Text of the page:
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"For we have this treasure in earthen vessels, so that the surpassing greatness of the power will be of God and not of ourselves."


Timothy Crossresponds to Phillip Pullman, found at thehindu.com

The Divine Son-ship of Christ

A book about ‘Christ’

Easter 2010 saw much media attention being given to Philip Pullman, an English writer and militant atheist. Mr Pullman had written a book about the Lord Jesus Christ – or rather, a book containing his own ‘creative’ thoughts on the Lord Jesus. The title of this book is so offensive to those who love the Lord, that I cannot mention it. As regards the book’s contents though, a reviewer stated that its main thesis is ‘that a man called Jesus lived 2,000 years ago, but that Christ, as the Son of God was the invention of the disciple (sic) Paul.’

It certainly cannot be denied that the Apostle Paul believed that Jesus was the Son of God.  As soon as he had his life-changing encounter with Christ on the Damascus road, Luke tells us that ‘in the synagogues immediately he proclaimed Jesus, saying ‘He is the Son of God’’ (Acts 9:20).  Paul himself was candid when he confessed, ‘the life I now live in the flesh I live by faith in the Son of God...’ (Galatians 2:20). Affirming Christ’s divine son-ship, however, is on a totally different planet from inventing Christ’s divine son-ship. Even a cursory reading of the Gospels reveals that Christ’s divine son-ship was evident from the beginning, predating the conversion of Saul of Tarsus by some years.

The Evidence of the Gospels

Even before Christ was conceived in the womb of the Virgin Mary, His divine son-ship was latent. The angel Gabriel explained to Mary that ‘the child to be born will be called holy, the Son of God’ (Luke 1:35).

Jesus’ earthly ministry commenced with His baptism in the river Jordan. Remarkably, Scripture records that on that occasion God the Father actually spoke audibly from heaven: ‘a voice came from heaven ‘Thou art my beloved Son, with whom I am well pleased’’ (Mark 1:11). Similarly, some time later, on the Mount of Transfiguration, when something of Christ’s pre-incarnate glory was manifest, as His ‘face shone like the sun, and His garments became white as light’ (Matthew 17:2), Christ’s divine son-ship was reiterated by the voice of God the Father: ‘This is my beloved Son, with whom I am well pleased, listen to Him’ (Matthew 17:5). The Transfiguration of Christ, of course, does not fit into the mental framework of those who, whilst not denying Christ’s existence, would like to think of Him as no more than a mere man.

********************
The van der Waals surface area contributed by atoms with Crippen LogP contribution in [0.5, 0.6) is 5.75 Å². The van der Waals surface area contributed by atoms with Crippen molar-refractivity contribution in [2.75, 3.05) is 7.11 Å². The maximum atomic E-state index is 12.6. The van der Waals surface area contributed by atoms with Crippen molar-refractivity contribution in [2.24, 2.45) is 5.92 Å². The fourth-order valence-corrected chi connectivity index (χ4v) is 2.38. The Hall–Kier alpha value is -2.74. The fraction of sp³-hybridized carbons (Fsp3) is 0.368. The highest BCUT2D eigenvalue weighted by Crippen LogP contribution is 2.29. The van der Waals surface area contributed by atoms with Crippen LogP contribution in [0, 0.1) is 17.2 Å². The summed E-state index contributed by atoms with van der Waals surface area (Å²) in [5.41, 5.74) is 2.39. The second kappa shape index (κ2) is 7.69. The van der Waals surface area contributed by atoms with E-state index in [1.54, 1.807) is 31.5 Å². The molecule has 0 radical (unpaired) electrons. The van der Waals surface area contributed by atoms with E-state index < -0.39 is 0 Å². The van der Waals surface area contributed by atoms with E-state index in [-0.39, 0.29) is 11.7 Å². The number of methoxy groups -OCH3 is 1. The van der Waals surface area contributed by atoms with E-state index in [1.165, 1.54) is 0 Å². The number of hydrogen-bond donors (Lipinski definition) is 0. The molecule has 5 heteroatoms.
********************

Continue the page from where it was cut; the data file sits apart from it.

Christ’s death at Calvary was supervised by Roman soldiers under the command of a Roman centurion. These men were rough and ready, but certainly no fools. They had no ‘axe to grind’ in Christ’s favour - if anything, they would have viewed him like any other criminal condemned to capital punishment. Mark, however, records an unsolicited confession of faith from the Roman centurion at Calvary. He records how ‘Jesus uttered a loud cry and breathed His last ... And when the centurion, who stood facing Him, saw that He thus breathed His last, he said. ‘Truly this was the Son of God’ (Mark 15:37, 39).

Scripture also reveals that Christ’s unique divine son-ship was recognised even from a very unlikely source. Jesus and His disciples once sailed across the Sea of Galilee to the ‘country of the Gerasenes’ (Mark 5:1). There they were met by a somewhat demented, demon possessed man. Whilst this man had never met Christ before, on seeing Him he recognised the truth of His identity, and cried out ‘What have you to do with me, Jesus, Son of the Most High God?’ (Mark 5:7).

The twelve disciples of Jesus were something of a ‘mixed multitude.’ Some were fishermen, another had been a tax collector and others would be classed as political extremists. These twelve men lived with Jesus closely for three years, and were privileged to observe His words and works first hand. On one occasion, in a boat on the Sea of Galilee, having witnessed Jesus’ lordship over nature, through seeing Him both walk on the waters and calm the stormy weather, Matthew says ‘those in the boat worshipped Him, saying ‘Truly, you are the Son of God’ (Matthew 14:35).